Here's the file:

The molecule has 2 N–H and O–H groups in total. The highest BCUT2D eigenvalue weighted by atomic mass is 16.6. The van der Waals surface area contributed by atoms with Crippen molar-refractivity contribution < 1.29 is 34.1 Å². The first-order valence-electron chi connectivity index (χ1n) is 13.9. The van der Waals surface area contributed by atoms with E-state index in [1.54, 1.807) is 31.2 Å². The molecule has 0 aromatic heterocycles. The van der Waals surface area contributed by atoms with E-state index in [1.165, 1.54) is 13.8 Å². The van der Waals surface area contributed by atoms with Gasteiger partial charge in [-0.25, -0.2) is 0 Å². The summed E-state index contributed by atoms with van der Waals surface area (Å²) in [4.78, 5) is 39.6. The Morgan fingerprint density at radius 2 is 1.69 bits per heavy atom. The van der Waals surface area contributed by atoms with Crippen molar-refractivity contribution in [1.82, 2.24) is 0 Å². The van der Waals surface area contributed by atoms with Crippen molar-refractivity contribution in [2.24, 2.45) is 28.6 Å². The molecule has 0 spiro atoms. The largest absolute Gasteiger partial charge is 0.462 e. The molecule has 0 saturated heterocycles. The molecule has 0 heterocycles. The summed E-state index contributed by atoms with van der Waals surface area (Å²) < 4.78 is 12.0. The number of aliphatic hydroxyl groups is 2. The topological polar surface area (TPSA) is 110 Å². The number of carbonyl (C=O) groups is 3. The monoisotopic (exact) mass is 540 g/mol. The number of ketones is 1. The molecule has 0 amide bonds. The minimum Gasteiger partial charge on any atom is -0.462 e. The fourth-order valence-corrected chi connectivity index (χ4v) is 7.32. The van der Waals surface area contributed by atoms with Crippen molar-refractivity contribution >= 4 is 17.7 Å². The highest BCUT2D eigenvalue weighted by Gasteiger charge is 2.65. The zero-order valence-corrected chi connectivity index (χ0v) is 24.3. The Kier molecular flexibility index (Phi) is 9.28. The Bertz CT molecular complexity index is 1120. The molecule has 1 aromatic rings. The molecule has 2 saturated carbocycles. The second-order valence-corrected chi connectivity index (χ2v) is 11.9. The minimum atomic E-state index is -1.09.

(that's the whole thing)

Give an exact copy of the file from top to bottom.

The molecule has 2 N–H and O–H groups in total. The highest BCUT2D eigenvalue weighted by atomic mass is 16.6. The van der Waals surface area contributed by atoms with Crippen molar-refractivity contribution < 1.29 is 34.1 Å². The first-order valence-electron chi connectivity index (χ1n) is 13.9. The van der Waals surface area contributed by atoms with E-state index in [1.54, 1.807) is 31.2 Å². The molecule has 0 aromatic heterocycles. The van der Waals surface area contributed by atoms with E-state index in [1.165, 1.54) is 13.8 Å². The van der Waals surface area contributed by atoms with Gasteiger partial charge in [-0.25, -0.2) is 0 Å². The summed E-state index contributed by atoms with van der Waals surface area (Å²) in [4.78, 5) is 39.6. The Morgan fingerprint density at radius 2 is 1.69 bits per heavy atom. The van der Waals surface area contributed by atoms with Crippen molar-refractivity contribution in [1.82, 2.24) is 0 Å². The van der Waals surface area contributed by atoms with Crippen molar-refractivity contribution in [2.24, 2.45) is 28.6 Å². The molecule has 0 spiro atoms. The largest absolute Gasteiger partial charge is 0.462 e. The molecule has 0 saturated heterocycles. The molecule has 0 heterocycles. The summed E-state index contributed by atoms with van der Waals surface area (Å²) < 4.78 is 12.0. The number of aliphatic hydroxyl groups is 2. The topological polar surface area (TPSA) is 110 Å². The number of carbonyl (C=O) groups is 3. The monoisotopic (exact) mass is 540 g/mol. The number of ketones is 1. The molecule has 0 amide bonds. The minimum Gasteiger partial charge on any atom is -0.462 e. The fourth-order valence-corrected chi connectivity index (χ4v) is 7.32. The van der Waals surface area contributed by atoms with Crippen molar-refractivity contribution >= 4 is 17.7 Å². The highest BCUT2D eigenvalue weighted by Gasteiger charge is 2.65. The zero-order valence-corrected chi connectivity index (χ0v) is 24.3. The Kier molecular flexibility index (Phi) is 9.28. The Bertz CT molecular complexity index is 1120. The molecule has 1 aromatic rings. The molecule has 2 saturated carbocycles. The second-order valence-corrected chi connectivity index (χ2v) is 11.9. The minimum atomic E-state index is -1.09.